Can you give readers one piece of food photography wisdom that they may hear on the tour?
For a good food picture, you really want to get up close and personal with your food and you don’t want to take shots that are far away. Even when you think you’re up close and personal, you should probably get even closer. You should be so close to the food that you almost can’t see anything else in the frame. Pictures of a meal from a bird-eye-view, we call that the blogger shot. That looks nice because you can usually see some people involved and it makes us abale to picture ourselves at the table. But it’s not always easy to do, so we teach you about how to light the food, how to style it on the plate if it doesn’t look good so you can get that shot.
 
The whole idea is, half of the photos that you saw about Santa Barbara are probably food related, it’s such a foodie city, and so when you go home, you want to have taken the same photos that you saw. So that’s really our goal is to get you on the pro level so that you know how to do it with just your phone.
 
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 Photo Credit: Lauren Salaun
 
Can you give us a peek into what participants may eat on the tour?
We’re covering everything that Santa Barbara is known for, so sea food, Mexican food, and artisan meats and farm to table. Also craft brews and local wine. So you’re hitting up all the aspects of what Santa Barbara is known for. The food here is just unrivaled. There’s good food in other cities, but I feel like when you’re eating in Santa Barbara it’s so much better because the ambiance is incredible. It’s like, you can have a croissant at home, but if you can have a croissant on the street in Paris that one hundred times better. It’s the same idea here, I’m sure you could have a taco at home, but you haven’t had tacos in Santa Barbara. It really sells itself.
 
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 Photo Credit: Lauren Salaun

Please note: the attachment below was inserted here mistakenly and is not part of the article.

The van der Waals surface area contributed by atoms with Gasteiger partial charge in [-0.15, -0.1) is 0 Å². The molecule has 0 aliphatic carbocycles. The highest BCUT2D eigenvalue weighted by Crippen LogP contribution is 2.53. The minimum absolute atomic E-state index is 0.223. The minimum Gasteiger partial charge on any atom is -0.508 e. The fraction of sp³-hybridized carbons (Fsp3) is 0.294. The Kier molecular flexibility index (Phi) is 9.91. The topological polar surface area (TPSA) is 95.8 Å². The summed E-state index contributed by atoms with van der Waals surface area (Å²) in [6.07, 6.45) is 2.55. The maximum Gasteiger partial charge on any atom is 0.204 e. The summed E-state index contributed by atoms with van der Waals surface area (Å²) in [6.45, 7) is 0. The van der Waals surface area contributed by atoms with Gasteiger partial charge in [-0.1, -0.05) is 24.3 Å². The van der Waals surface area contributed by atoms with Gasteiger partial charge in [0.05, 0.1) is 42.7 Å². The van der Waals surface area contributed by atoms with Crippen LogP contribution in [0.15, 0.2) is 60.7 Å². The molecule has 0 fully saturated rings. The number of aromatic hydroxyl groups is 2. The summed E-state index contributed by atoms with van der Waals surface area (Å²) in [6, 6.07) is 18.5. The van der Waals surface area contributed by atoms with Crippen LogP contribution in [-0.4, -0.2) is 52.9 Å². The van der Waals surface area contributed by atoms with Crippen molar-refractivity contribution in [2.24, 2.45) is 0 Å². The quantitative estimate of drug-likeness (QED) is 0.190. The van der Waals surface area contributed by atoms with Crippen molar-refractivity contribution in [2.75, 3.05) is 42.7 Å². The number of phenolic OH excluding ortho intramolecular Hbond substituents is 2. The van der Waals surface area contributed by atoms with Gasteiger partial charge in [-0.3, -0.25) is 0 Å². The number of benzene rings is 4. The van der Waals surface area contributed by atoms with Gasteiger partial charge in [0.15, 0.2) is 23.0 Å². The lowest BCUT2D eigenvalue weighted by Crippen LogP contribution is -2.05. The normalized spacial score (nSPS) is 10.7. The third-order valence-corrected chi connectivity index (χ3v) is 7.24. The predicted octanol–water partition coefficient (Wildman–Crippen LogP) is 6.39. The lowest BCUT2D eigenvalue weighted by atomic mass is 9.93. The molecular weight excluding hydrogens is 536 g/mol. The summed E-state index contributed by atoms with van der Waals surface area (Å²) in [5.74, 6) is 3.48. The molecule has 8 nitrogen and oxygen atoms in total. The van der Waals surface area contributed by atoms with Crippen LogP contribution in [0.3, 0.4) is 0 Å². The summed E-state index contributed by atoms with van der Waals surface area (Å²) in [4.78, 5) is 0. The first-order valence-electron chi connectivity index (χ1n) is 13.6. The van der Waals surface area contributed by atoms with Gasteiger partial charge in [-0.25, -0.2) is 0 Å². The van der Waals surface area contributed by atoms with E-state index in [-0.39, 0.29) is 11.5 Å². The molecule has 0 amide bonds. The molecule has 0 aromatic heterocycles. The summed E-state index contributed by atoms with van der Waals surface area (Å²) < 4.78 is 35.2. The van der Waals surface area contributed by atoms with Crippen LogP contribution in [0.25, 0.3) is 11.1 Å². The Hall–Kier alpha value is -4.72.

When I think back on many of my favorite memories, they occurred over food. Did the ability for food to forge connection have anything to do with the creation of Eat This Shoot That?
Community was a big part of my coming up with this company. I really liked the idea of not just starting a company that benefitted myself, but something that benefited other businesses in town. I wanted to create a business where people could come together and see a part of a small community even thought it’s just for three hours. Pretty much everything we serve on the tour, with the exception of tacos, is all family-style and I like that because I don’t want people to just come on a tour, eat some food, and then go home. I want them to have a good experience here and I don’t think you can have a good experience until you’ve interacted with other people. Part of what’s s cool about travel is the people that you meet while you’re on the road. That’s something really special and something that only happens when you do something that forces you to be in a community with people even for a short while.
 
For the opportunity to experience family-style Santa Barbara food, photo tips, and the to meet like minded travelers, visit http://eatthisshootthat.com/ to book a food or wine tour today.
 
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Mariel WilsonMariel Wilson is a student at Colorado College studying Creative Writing and Feminist and Gender studies. She loves writing and hopes she can keep doing it for a long time. Mariel believes in the power of creativity to spark change and feels very lucky to meet so many creative people through Society 805. When she isn't writing, Mariel can be found reading, shopping, or hanging out with her pug, Dot.